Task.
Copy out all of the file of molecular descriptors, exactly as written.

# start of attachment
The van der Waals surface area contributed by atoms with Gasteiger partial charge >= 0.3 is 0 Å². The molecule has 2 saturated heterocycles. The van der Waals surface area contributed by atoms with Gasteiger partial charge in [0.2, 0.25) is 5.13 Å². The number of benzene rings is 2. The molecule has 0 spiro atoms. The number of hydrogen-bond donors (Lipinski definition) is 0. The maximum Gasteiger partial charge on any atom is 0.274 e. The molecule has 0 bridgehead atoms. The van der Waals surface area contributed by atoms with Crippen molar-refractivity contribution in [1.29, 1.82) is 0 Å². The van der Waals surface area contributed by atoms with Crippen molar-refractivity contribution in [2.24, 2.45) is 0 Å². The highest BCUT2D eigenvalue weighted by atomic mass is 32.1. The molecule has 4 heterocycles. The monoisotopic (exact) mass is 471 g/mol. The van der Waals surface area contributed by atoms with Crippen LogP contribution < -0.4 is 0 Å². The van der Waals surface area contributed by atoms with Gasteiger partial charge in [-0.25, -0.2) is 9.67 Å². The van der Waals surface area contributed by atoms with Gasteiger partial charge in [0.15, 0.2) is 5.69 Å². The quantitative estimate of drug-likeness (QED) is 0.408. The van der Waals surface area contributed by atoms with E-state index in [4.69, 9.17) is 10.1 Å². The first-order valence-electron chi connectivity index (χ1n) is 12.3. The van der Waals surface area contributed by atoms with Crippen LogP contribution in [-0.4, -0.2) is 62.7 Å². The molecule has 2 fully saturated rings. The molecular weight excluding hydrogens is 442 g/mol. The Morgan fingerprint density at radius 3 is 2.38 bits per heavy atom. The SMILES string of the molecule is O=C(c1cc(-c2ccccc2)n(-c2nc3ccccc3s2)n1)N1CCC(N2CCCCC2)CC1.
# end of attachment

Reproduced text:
The van der Waals surface area contributed by atoms with Gasteiger partial charge >= 0.3 is 0 Å². The molecule has 2 saturated heterocycles. The van der Waals surface area contributed by atoms with Gasteiger partial charge in [0.2, 0.25) is 5.13 Å². The number of benzene rings is 2. The molecule has 0 spiro atoms. The number of hydrogen-bond donors (Lipinski definition) is 0. The maximum Gasteiger partial charge on any atom is 0.274 e. The molecule has 0 bridgehead atoms. The van der Waals surface area contributed by atoms with Crippen molar-refractivity contribution in [1.29, 1.82) is 0 Å². The van der Waals surface area contributed by atoms with Crippen molar-refractivity contribution in [2.24, 2.45) is 0 Å². The highest BCUT2D eigenvalue weighted by atomic mass is 32.1. The molecule has 4 heterocycles. The monoisotopic (exact) mass is 471 g/mol. The van der Waals surface area contributed by atoms with Crippen LogP contribution < -0.4 is 0 Å². The van der Waals surface area contributed by atoms with Gasteiger partial charge in [-0.25, -0.2) is 9.67 Å². The van der Waals surface area contributed by atoms with Gasteiger partial charge in [0.15, 0.2) is 5.69 Å². The quantitative estimate of drug-likeness (QED) is 0.408. The van der Waals surface area contributed by atoms with E-state index in [4.69, 9.17) is 10.1 Å². The first-order valence-electron chi connectivity index (χ1n) is 12.3. The van der Waals surface area contributed by atoms with Crippen LogP contribution in [-0.4, -0.2) is 62.7 Å². The molecule has 2 fully saturated rings. The molecular weight excluding hydrogens is 442 g/mol. The Morgan fingerprint density at radius 3 is 2.38 bits per heavy atom. The SMILES string of the molecule is O=C(c1cc(-c2ccccc2)n(-c2nc3ccccc3s2)n1)N1CCC(N2CCCCC2)CC1.